There are a number of diseases of the jaw which can cause pain and oral health problems. During all check-ups and procedures, your dentist will be able to look for symptoms of any disease in your jaw bone and advise further on an appropriate course of treatment. Some diseases are preventable; therefore, your dentist can also advise on action to take to keep your jaw, teeth and mouth in good health should you have concerns.
Below are some of the most common diseases of the jaw, how they are contracted and what can be done to treat the condition.
Periodontitis (gum disease)
Periodontitis is a disease of the gums and the underlying bone, which causes pain, redness, swelling and bleeding. It is the leading cause of tooth loss and is often attributed to poor oral hygiene.
When regular and thorough brushing does not take place, layers of plaque build up on the tooth and harden around the gum line, creating tartar. This harmful bacterium can then infect the gums and cause a painful inflammation called Gingivitis. This infection can cause a periodontal pocket to form between the gum and the root of the tooth, which has the perfect conditions for harmful bacteria to develop and cause disease.
If left untreated, the spread of Gingivitis can lead to Periodontitis, and ultimately damage to the jaw bone and tooth loss. The risk of Periodontitis is greatly heightened for smokers and is also increased by other factors including stress and pre-existing diseases such as diabetes.
To help prevent Periodontitis, we recommend brushing thoroughly twice a day and using dental floss once a day to clean areas in between teeth that the toothbrush cannot penetrate. Regular check-ups at the dentist will also help to maintain good oral hygiene and routine cleaning can be carried out to remove plaque build-up or tartar.
Vitality’s expert hygienists provide cleaning treatments and advice on how to maintain good oral health, for more information visit our dedicated Hygienist information page.
Caused by poor brushing and plaque build-up, a large amount of decay in a tooth can infect it and cause a pus-filled dental abscess in the jawbone, gums or teeth. Often very painful, an abscess should be treated by a dentist straight away to avoid the infection spreading to other areas of the mouth or body.
To treat an abscess, your dentist will sometimes drain the pus from the infected area and then carry out further treatment to address the cause of the problem; this may involve a root canal procedure or tooth extraction. It is uncommon for an abscess to be treated with antibiotics unless the infection has spread and is also affecting other areas.
Osteonecrosis is a bone disease which occurs when there is a loss of blood supply to the bone, which is required to keep it healthy. In dental patients, Osteonecrosis is seen when the jaw bone has been exposed, commonly after a tooth extraction. As a result of the reduced blood flow, the jaw bone (osteo) begins to weaken and die (necrosis), which can be painful for the patient.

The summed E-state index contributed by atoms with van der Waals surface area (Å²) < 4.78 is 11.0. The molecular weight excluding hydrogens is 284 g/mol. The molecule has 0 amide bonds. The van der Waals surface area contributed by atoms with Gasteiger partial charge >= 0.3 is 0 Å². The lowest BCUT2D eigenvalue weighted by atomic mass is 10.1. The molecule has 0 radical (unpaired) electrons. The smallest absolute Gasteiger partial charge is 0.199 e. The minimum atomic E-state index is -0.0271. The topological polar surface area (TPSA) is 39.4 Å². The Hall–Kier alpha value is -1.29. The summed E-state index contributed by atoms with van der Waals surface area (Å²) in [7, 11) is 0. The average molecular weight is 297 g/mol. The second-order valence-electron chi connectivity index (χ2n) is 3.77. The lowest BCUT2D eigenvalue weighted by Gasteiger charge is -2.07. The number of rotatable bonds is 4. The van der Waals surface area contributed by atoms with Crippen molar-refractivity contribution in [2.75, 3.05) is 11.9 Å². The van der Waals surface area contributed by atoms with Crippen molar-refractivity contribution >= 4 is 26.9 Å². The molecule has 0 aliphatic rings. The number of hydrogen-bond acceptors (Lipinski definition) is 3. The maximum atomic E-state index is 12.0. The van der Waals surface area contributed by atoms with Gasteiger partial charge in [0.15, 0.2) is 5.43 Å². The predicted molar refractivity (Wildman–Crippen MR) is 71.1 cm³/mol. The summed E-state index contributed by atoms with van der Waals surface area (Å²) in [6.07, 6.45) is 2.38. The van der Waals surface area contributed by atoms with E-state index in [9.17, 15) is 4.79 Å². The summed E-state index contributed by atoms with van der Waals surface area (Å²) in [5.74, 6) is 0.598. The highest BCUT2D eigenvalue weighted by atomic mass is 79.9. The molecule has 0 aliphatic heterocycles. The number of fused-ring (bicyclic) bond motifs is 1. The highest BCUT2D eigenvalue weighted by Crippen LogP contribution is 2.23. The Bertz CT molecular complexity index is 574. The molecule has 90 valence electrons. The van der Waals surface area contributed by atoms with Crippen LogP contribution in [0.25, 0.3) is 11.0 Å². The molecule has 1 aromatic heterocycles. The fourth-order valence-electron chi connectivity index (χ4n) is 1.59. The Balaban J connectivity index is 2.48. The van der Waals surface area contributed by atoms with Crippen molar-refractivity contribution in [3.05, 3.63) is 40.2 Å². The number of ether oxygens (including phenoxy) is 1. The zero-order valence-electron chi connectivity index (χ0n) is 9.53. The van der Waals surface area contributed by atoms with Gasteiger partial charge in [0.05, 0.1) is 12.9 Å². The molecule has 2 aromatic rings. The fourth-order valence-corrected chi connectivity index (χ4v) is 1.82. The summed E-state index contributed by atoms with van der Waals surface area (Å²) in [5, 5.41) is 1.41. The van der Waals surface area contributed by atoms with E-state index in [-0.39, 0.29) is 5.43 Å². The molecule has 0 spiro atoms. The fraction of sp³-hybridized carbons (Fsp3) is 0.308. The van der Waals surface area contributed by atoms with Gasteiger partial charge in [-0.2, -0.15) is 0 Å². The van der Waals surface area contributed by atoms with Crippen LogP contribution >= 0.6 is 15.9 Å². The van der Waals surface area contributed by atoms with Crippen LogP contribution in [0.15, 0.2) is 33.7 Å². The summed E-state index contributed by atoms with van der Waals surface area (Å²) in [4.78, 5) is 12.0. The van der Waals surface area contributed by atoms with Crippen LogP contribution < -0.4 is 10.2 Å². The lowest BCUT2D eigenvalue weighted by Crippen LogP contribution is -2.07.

Only patients who have undergone radiotherapy to the head and neck, or are already taking anti-reabsorption medication (bisphosphonates) for other illnesses like osteoporosis are at risk. For this reason, it is important to inform your dentist if you are currently receiving treatment for any form of bisphosphonate medication or if you have ever received radiotherapy to the head and neck.
Osteonecrosis can be treated with antibiotics and your dentist will be able to provide further information.
To stay healthy, our bones cells dissolve and regenerate over time. Osteoporosis occurs when bones lose their cells more quickly than they can reproduce them and as a result bone density is greatly reduced. This poor density leaves the bone brittle, weak and prone breakage.
Some leading triggers for Osteoporosis are a lack of calcium or Vitamin D, ageing and the menopause. As a result, women are more likely to suffer from this particular condition.
Maintaining good bone health and sufficient Vitamin D and Calcium intake can aid prevention against this disease. Sufferers should make regular trips to the dentist to minimise any resulting oral health issues, such as tooth loss or movement.
Temporomandibular Disorder (TMD)
The temporomandibular joint is where your jaw connects to the rest of your skull. If this joint becomes injured it can lead to pain, discomfort and reduced movement of the jaw.
TMD can be caused by an injury such as a blow to the head, teeth grinding or a strain caused by an uneven bite. Although painful, TMD usually heals by itself and medication is not needed, other than perhaps painkillers. Eating soft foods and avoiding putting too much strain on the joint will aid recovery, but your dentist can advise you on the best treatment in your case.
Good oral hygiene and overall personal health is the best prevention for all types of jaw and oral diseases. At Vitality we recommend brushing twice a day, using dental floss once a day, eating a healthy balanced diet and undertaking regular exercise to prevent illnesses which can negatively impact the health of your mouth.
If you are suffering with pain and discomfort in your jaw, or believe that you have any of the diseases listed above then you should arrange an appointment with your dentist as soon as possible, who will assess your oral health and if necessary advise further on treatment procedures. Our expert team at Vitality Dental are always on hand to provide treatment, advice and support in maintaining great oral health and taking preventative measures to avoid disease.
Contact us today to arrange your next appointment and discuss any concerns you may have.